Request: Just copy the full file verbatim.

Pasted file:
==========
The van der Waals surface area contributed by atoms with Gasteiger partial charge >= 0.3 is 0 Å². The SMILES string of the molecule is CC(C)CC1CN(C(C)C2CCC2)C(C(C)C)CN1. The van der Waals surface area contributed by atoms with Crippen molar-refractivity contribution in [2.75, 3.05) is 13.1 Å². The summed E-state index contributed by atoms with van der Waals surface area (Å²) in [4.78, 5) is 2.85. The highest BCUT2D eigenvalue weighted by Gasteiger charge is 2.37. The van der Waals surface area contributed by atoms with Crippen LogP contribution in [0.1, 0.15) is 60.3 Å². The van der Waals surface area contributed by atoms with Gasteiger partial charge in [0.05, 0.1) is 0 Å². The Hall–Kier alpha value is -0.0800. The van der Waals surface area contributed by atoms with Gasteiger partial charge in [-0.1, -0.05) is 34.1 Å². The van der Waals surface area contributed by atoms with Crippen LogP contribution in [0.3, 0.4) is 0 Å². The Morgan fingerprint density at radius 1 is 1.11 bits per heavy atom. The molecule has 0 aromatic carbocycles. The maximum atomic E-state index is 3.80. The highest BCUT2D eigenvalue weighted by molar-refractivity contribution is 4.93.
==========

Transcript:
The van der Waals surface area contributed by atoms with Gasteiger partial charge >= 0.3 is 0 Å². The SMILES string of the molecule is CC(C)CC1CN(C(C)C2CCC2)C(C(C)C)CN1. The van der Waals surface area contributed by atoms with Crippen molar-refractivity contribution in [2.75, 3.05) is 13.1 Å². The summed E-state index contributed by atoms with van der Waals surface area (Å²) in [4.78, 5) is 2.85. The highest BCUT2D eigenvalue weighted by Gasteiger charge is 2.37. The van der Waals surface area contributed by atoms with Crippen LogP contribution in [0.1, 0.15) is 60.3 Å². The van der Waals surface area contributed by atoms with Gasteiger partial charge in [0.05, 0.1) is 0 Å². The Hall–Kier alpha value is -0.0800. The van der Waals surface area contributed by atoms with Gasteiger partial charge in [-0.1, -0.05) is 34.1 Å². The van der Waals surface area contributed by atoms with Crippen LogP contribution in [0.3, 0.4) is 0 Å². The Morgan fingerprint density at radius 1 is 1.11 bits per heavy atom. The molecule has 0 aromatic carbocycles. The maximum atomic E-state index is 3.80. The highest BCUT2D eigenvalue weighted by molar-refractivity contribution is 4.93.